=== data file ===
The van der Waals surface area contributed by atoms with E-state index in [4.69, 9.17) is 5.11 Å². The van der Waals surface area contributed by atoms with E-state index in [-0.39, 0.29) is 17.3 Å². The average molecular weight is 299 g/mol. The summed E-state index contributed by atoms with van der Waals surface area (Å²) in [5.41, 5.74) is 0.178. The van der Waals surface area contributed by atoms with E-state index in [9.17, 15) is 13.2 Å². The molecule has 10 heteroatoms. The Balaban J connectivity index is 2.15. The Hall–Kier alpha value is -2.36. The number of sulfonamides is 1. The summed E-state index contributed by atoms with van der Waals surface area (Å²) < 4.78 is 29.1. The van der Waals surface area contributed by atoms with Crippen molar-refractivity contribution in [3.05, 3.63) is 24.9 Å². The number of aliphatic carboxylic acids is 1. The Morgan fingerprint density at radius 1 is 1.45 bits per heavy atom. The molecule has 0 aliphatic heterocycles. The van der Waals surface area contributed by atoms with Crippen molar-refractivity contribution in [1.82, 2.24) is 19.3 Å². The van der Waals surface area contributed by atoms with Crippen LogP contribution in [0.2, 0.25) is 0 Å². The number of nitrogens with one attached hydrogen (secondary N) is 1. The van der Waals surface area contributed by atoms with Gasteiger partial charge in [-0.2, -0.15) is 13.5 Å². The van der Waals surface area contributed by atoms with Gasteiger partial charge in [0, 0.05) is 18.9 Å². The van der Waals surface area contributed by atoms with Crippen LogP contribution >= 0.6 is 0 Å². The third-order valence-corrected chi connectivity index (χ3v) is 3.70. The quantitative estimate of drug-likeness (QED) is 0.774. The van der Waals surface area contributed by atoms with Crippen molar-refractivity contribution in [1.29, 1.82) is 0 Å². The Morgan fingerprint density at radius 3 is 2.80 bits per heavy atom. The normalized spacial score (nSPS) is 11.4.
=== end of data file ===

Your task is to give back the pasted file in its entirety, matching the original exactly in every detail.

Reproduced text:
The van der Waals surface area contributed by atoms with E-state index in [4.69, 9.17) is 5.11 Å². The van der Waals surface area contributed by atoms with E-state index in [-0.39, 0.29) is 17.3 Å². The average molecular weight is 299 g/mol. The summed E-state index contributed by atoms with van der Waals surface area (Å²) in [5.41, 5.74) is 0.178. The van der Waals surface area contributed by atoms with E-state index in [9.17, 15) is 13.2 Å². The molecule has 10 heteroatoms. The Balaban J connectivity index is 2.15. The Hall–Kier alpha value is -2.36. The number of sulfonamides is 1. The summed E-state index contributed by atoms with van der Waals surface area (Å²) < 4.78 is 29.1. The van der Waals surface area contributed by atoms with Crippen molar-refractivity contribution in [3.05, 3.63) is 24.9 Å². The number of aliphatic carboxylic acids is 1. The Morgan fingerprint density at radius 1 is 1.45 bits per heavy atom. The molecule has 0 aliphatic heterocycles. The van der Waals surface area contributed by atoms with Crippen molar-refractivity contribution in [1.82, 2.24) is 19.3 Å². The van der Waals surface area contributed by atoms with Crippen LogP contribution in [0.2, 0.25) is 0 Å². The number of nitrogens with one attached hydrogen (secondary N) is 1. The van der Waals surface area contributed by atoms with Gasteiger partial charge in [-0.2, -0.15) is 13.5 Å². The van der Waals surface area contributed by atoms with Gasteiger partial charge in [0, 0.05) is 18.9 Å². The van der Waals surface area contributed by atoms with Crippen LogP contribution >= 0.6 is 0 Å². The third-order valence-corrected chi connectivity index (χ3v) is 3.70. The quantitative estimate of drug-likeness (QED) is 0.774. The van der Waals surface area contributed by atoms with Crippen molar-refractivity contribution in [1.29, 1.82) is 0 Å². The Morgan fingerprint density at radius 3 is 2.80 bits per heavy atom. The normalized spacial score (nSPS) is 11.4.